Friday, January 2, 2009

D-Link DNS-323 NAS Tips & Tricks

Oh, my DNS-323 is sold! Thanks to one of the readers and nice meeting him (I do not want to disclose his name here) ;) Fortunately he found my lelong post at Jacko.MY not from Ebay and Lelong.com.my 'cause I listed the NAS at higher price at both trading sites than Jacko.MY and he got further discount upon meet up! Perhaps this is one of the privileges to be the follower of Jacko.MY. Hehe...

Anyway, this is not a thank you post, but I would like to share the information that I have collected upon the first day when I owned the NAS, especially to the new owner. This info is not exclusive info that I own, but it's the summary that I collected all over the internet. And before I get onto it, I guess it may be good to provide a quicker guide that is quicker than quick start up guide provided by D-Link.

Since it's a network device, you will need to make sure your network device such as wireless router or ethernet network switch is ready for the NAS. If you have DHCP enabled, it's easier, just plug in the NAS and power it up. If you are not, read the manual for the default IP (I believe it's 192.168.1.32) of DNS-323 and configure your workstation to be in the same subnet with the NAS. I would strongly recommend to enable DHCP on your router for headache free setup.

Next, logon to your router. Check on the DHCP page if the NAS is listed as one of the clients. An advanced step, if your router support reserved IP for client in the DHCP server, I would recommend you to assign an IP from the DHCP IP pool to the NAS. Meaning, the DHCP server will always assign the same IP to NAS, not to any other client on the same network. Something like this...


The snapshot is only for reference only, different router has different settings, do check out the manual.

This eases the configuration if you want to run other services from NAS over to internet. You can also use the bundled Easy Search Utility (ESU) to fix an IP to DNS-323 and run DHCP server from the NAS, but I would think it's good to centralize the network management responsibility to the router for easy troubleshooting and management, rather than configure the different network settings at each networked device at your home network, you might have conflict settings over time and it's difficult to troubleshoot then.

Once your NAS is successfully connected to your home network, now you can either use the ESU to enter the setup page or directly launch your internet browser (of course you need to format your harddisk first but I would not cover the steps over here, read the manual). For former option, download the latest ESU from D-Link site. The latest ESU also allows you to install BitTorrent program onto NAS.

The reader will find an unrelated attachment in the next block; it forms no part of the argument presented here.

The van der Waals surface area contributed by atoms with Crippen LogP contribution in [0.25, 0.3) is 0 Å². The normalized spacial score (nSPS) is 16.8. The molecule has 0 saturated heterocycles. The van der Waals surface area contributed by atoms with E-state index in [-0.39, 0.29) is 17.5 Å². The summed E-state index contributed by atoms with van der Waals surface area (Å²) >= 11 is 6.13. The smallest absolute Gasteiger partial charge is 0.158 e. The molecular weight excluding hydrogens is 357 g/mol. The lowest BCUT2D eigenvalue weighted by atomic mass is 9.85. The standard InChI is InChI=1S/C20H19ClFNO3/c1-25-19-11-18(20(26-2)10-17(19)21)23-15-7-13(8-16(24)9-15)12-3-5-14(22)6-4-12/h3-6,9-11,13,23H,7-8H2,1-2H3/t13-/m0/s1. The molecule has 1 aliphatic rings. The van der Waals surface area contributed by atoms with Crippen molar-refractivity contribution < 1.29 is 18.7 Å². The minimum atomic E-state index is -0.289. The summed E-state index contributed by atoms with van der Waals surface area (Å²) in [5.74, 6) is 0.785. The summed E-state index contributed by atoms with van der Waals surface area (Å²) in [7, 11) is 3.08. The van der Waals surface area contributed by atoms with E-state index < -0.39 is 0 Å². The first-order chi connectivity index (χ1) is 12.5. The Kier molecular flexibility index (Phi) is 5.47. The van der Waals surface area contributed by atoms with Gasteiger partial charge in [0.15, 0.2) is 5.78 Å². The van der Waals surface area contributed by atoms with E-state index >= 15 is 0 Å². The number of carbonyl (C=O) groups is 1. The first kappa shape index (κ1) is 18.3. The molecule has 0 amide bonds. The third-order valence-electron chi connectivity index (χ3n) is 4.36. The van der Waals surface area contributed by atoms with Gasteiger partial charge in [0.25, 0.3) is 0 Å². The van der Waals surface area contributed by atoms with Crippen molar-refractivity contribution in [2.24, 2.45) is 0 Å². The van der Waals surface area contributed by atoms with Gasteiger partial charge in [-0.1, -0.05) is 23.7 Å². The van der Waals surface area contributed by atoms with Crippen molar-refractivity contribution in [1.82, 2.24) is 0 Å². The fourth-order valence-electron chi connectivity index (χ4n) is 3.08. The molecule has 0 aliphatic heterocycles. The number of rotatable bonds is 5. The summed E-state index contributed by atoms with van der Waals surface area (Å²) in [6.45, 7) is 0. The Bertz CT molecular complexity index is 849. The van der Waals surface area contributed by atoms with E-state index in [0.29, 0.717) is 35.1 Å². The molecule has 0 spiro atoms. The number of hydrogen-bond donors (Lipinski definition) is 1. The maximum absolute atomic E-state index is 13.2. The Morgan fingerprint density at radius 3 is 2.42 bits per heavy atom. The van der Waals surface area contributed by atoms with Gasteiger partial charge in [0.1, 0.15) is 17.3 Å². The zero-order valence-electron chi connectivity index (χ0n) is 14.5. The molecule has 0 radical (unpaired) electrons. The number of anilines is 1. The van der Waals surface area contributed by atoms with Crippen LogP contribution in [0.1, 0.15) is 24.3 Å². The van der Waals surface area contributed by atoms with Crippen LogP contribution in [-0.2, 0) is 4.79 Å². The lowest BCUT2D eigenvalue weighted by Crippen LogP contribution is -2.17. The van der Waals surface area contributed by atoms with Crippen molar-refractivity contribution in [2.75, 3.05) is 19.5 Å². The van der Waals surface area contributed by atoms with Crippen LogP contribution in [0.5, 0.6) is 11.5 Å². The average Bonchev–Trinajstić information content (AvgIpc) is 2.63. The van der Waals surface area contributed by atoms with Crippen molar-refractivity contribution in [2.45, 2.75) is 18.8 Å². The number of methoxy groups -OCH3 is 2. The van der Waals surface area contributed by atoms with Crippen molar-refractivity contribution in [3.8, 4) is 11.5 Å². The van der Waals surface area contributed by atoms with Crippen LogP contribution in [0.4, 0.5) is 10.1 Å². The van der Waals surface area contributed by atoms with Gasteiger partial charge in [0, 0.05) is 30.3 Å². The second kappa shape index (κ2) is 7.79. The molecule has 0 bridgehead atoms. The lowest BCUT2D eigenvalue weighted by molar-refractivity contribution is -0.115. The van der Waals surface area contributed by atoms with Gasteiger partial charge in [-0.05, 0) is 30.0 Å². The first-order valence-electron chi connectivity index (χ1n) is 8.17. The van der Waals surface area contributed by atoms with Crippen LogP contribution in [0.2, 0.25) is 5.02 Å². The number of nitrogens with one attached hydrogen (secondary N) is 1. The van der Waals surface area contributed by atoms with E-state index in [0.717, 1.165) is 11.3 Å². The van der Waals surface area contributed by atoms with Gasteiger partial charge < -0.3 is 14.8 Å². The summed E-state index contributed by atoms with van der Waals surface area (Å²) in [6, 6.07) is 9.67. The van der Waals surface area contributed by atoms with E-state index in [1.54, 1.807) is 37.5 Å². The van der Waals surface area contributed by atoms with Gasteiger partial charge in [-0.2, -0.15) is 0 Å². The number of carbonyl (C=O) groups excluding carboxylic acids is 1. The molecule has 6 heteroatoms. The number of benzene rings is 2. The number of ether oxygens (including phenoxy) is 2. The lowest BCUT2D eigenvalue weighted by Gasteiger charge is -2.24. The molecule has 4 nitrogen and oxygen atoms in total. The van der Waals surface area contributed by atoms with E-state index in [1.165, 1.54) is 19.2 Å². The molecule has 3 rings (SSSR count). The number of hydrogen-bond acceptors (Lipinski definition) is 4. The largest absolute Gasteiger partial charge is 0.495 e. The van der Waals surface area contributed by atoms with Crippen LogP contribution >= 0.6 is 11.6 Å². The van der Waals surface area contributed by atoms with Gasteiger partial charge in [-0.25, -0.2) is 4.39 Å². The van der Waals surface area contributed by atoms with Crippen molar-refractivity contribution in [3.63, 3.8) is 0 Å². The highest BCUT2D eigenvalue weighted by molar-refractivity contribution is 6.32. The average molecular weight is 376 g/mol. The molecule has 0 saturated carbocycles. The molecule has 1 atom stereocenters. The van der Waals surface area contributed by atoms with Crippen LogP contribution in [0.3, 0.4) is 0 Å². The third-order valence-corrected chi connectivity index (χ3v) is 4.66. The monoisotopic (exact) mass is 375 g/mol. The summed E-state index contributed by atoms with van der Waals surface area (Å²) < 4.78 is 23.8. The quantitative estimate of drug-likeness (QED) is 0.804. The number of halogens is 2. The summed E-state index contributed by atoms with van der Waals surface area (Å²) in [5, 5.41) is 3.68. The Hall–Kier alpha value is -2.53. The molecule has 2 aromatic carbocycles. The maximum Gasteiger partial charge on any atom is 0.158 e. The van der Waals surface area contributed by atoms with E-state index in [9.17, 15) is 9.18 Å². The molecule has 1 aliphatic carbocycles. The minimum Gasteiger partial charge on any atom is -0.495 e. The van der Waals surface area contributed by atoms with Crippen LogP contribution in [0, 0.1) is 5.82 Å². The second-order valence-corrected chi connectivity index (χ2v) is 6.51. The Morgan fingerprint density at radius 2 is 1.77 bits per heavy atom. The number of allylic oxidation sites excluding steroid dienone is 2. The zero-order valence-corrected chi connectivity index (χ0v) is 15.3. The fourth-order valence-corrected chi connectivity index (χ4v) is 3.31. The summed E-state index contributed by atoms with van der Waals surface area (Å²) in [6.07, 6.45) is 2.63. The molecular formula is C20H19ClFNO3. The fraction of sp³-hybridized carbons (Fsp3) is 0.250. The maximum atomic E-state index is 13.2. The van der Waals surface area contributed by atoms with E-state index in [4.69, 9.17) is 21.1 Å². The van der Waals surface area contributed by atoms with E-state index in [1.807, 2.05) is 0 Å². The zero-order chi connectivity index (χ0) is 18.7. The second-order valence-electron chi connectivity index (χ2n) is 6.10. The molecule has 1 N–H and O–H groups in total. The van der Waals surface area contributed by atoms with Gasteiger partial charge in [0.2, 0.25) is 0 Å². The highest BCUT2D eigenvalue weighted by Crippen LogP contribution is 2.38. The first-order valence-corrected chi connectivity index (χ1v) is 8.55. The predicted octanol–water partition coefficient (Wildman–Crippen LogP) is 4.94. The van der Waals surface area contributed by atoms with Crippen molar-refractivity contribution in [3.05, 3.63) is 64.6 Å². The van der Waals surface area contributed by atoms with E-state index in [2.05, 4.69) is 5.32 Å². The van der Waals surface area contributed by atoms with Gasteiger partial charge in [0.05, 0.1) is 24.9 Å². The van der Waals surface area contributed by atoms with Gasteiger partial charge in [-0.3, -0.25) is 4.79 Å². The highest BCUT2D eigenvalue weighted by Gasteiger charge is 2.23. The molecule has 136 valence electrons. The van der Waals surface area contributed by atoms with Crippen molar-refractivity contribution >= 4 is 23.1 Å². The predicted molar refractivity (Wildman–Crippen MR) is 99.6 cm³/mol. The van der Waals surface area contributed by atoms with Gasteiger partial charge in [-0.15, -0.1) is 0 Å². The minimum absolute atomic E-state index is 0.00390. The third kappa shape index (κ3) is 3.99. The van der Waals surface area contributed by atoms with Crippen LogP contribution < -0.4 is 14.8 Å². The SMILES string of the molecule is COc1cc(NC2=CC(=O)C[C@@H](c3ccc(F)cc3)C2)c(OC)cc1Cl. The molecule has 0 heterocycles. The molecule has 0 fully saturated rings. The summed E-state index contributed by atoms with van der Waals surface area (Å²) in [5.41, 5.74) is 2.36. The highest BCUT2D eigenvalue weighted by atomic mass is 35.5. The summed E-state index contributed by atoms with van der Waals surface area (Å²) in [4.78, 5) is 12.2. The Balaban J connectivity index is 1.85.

Click on Configuration to enter the setup page. Go to Setup - Device page. Set the workgroup to the same workgroup with your Windows workstations...


You can get the workgroup information by right clicking on My Computer - Properties - Computer Name...


Click Save Settings once done.

Up to now, you should be able to access the NAS from your network. Double click on My Network Places, you should be able to see a network folder Volumn_1 automatically. If not, click on View Workgroup Computers to locate DNS-323, it should appear as the name that you configured in steps above...


By default, everyone on your network has read/write access to the NAS. If you want to restrict it, create an ID on the NAS that has identical ID and password like your Windows ID, remove the default network access share, recreate the share to Volumn_1 and assign the ID to have read/write access...


Check out the manual for more details.

Most users have no password on their Windows machine, and they may have difficulty to access the NAS after the lock down. Try go to Control Panel - Administrative Tools - Local Security Policy. Expand Local Policies - Security Options and disable "Accounts: Limit local account use of blank passwords to console logon only"...


I do not guarantee it works, but worth trying it out. The best way is to have password for each Windows ID for tighter security.

If you want to access your files via FTP from internet, it's good to register an ID and free domain name at Dynamic DNS. If your router support DynDNS, then configure your router with the ID and password of your DDNS account as well as the host name (domain name) that you registered for your FTP. Once done, configure the port forward at your router to forward port 21 to the NAS.

That's all for the start up of DNS-323. Other features like iTunes and UPnP is pretty straight forward that you can refer to manual for details. You may need to install the PNP-X driver on your Windows machine for UPnP to work properly. Download it from D-Link website. If you can't find it in the local site, go to D-Link's US site to look for it.

To be geekier, check out D-Link forum and you may get support from D-Link engineers directly. Also, find more fun from hack forum that you can learn how to add more applications to the NAS. There is one wiki site too for your reference. It's fun to hack the NAS and it's simple to do so for certain hacks, but be extra cautious to follow exactly the steps recommended by other users 'cause one simple mistake may brick your NAS.

Have fun! ;)